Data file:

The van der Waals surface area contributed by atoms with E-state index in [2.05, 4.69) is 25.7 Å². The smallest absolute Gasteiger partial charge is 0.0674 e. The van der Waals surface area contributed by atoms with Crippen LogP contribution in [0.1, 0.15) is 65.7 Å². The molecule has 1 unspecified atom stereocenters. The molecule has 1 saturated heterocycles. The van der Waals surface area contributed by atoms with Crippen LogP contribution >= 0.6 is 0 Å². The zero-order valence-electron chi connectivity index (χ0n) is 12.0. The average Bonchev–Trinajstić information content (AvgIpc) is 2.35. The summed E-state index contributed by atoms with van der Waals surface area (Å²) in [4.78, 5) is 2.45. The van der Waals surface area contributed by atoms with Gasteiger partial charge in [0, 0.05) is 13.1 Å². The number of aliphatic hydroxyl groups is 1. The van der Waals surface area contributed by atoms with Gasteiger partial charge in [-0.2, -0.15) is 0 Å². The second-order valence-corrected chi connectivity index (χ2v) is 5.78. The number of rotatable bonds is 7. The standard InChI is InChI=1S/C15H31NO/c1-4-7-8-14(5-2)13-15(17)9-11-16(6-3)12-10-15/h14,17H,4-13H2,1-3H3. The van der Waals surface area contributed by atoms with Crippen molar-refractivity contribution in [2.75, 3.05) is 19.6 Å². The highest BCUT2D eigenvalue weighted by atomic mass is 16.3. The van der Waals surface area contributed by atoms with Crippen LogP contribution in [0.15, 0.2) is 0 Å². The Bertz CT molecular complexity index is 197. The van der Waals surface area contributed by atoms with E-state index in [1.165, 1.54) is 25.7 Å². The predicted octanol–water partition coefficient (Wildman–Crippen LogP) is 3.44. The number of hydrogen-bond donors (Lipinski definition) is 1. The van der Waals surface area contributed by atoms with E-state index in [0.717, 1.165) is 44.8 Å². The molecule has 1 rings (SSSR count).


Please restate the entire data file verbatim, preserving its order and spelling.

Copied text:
The van der Waals surface area contributed by atoms with E-state index in [2.05, 4.69) is 25.7 Å². The smallest absolute Gasteiger partial charge is 0.0674 e. The van der Waals surface area contributed by atoms with Crippen LogP contribution in [0.1, 0.15) is 65.7 Å². The molecule has 1 unspecified atom stereocenters. The molecule has 1 saturated heterocycles. The van der Waals surface area contributed by atoms with Crippen LogP contribution >= 0.6 is 0 Å². The zero-order valence-electron chi connectivity index (χ0n) is 12.0. The average Bonchev–Trinajstić information content (AvgIpc) is 2.35. The summed E-state index contributed by atoms with van der Waals surface area (Å²) in [4.78, 5) is 2.45. The van der Waals surface area contributed by atoms with Gasteiger partial charge in [0, 0.05) is 13.1 Å². The number of aliphatic hydroxyl groups is 1. The van der Waals surface area contributed by atoms with Gasteiger partial charge in [-0.2, -0.15) is 0 Å². The second-order valence-corrected chi connectivity index (χ2v) is 5.78. The number of rotatable bonds is 7. The standard InChI is InChI=1S/C15H31NO/c1-4-7-8-14(5-2)13-15(17)9-11-16(6-3)12-10-15/h14,17H,4-13H2,1-3H3. The van der Waals surface area contributed by atoms with Crippen molar-refractivity contribution in [2.75, 3.05) is 19.6 Å². The highest BCUT2D eigenvalue weighted by atomic mass is 16.3. The van der Waals surface area contributed by atoms with Crippen LogP contribution in [0.15, 0.2) is 0 Å². The Bertz CT molecular complexity index is 197. The van der Waals surface area contributed by atoms with E-state index in [1.165, 1.54) is 25.7 Å². The predicted octanol–water partition coefficient (Wildman–Crippen LogP) is 3.44. The number of hydrogen-bond donors (Lipinski definition) is 1. The van der Waals surface area contributed by atoms with E-state index in [0.717, 1.165) is 44.8 Å². The molecule has 1 rings (SSSR count).